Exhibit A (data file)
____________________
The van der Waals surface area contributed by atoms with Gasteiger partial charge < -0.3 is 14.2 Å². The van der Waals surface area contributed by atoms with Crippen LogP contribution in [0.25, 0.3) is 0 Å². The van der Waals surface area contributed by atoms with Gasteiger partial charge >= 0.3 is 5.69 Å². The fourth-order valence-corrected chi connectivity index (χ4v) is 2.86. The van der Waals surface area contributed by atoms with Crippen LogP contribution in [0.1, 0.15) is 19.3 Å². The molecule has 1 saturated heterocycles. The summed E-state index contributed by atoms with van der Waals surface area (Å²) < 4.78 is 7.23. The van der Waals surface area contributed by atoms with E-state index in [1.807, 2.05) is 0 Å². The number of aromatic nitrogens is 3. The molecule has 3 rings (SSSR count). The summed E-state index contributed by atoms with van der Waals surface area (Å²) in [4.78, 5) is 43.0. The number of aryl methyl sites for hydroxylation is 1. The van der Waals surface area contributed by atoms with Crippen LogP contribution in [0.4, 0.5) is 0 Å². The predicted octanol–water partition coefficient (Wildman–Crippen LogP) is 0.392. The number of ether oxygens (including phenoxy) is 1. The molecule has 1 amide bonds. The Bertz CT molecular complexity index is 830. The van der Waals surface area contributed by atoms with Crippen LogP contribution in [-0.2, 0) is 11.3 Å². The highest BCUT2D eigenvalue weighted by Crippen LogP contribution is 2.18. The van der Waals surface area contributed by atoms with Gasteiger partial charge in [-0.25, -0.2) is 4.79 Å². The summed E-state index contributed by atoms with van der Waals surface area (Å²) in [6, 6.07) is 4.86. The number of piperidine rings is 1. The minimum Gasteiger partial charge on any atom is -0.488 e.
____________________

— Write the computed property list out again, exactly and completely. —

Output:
The van der Waals surface area contributed by atoms with Gasteiger partial charge < -0.3 is 14.2 Å². The van der Waals surface area contributed by atoms with Crippen LogP contribution in [0.25, 0.3) is 0 Å². The van der Waals surface area contributed by atoms with Gasteiger partial charge >= 0.3 is 5.69 Å². The fourth-order valence-corrected chi connectivity index (χ4v) is 2.86. The van der Waals surface area contributed by atoms with Crippen LogP contribution in [0.1, 0.15) is 19.3 Å². The molecule has 1 saturated heterocycles. The summed E-state index contributed by atoms with van der Waals surface area (Å²) < 4.78 is 7.23. The van der Waals surface area contributed by atoms with E-state index in [1.807, 2.05) is 0 Å². The number of aromatic nitrogens is 3. The molecule has 3 rings (SSSR count). The summed E-state index contributed by atoms with van der Waals surface area (Å²) in [4.78, 5) is 43.0. The number of aryl methyl sites for hydroxylation is 1. The van der Waals surface area contributed by atoms with Crippen LogP contribution in [0.4, 0.5) is 0 Å². The predicted octanol–water partition coefficient (Wildman–Crippen LogP) is 0.392. The number of ether oxygens (including phenoxy) is 1. The molecule has 1 amide bonds. The Bertz CT molecular complexity index is 830. The van der Waals surface area contributed by atoms with Crippen LogP contribution in [-0.2, 0) is 11.3 Å². The highest BCUT2D eigenvalue weighted by Crippen LogP contribution is 2.18. The van der Waals surface area contributed by atoms with Gasteiger partial charge in [-0.25, -0.2) is 4.79 Å². The summed E-state index contributed by atoms with van der Waals surface area (Å²) in [6, 6.07) is 4.86. The number of piperidine rings is 1. The minimum Gasteiger partial charge on any atom is -0.488 e.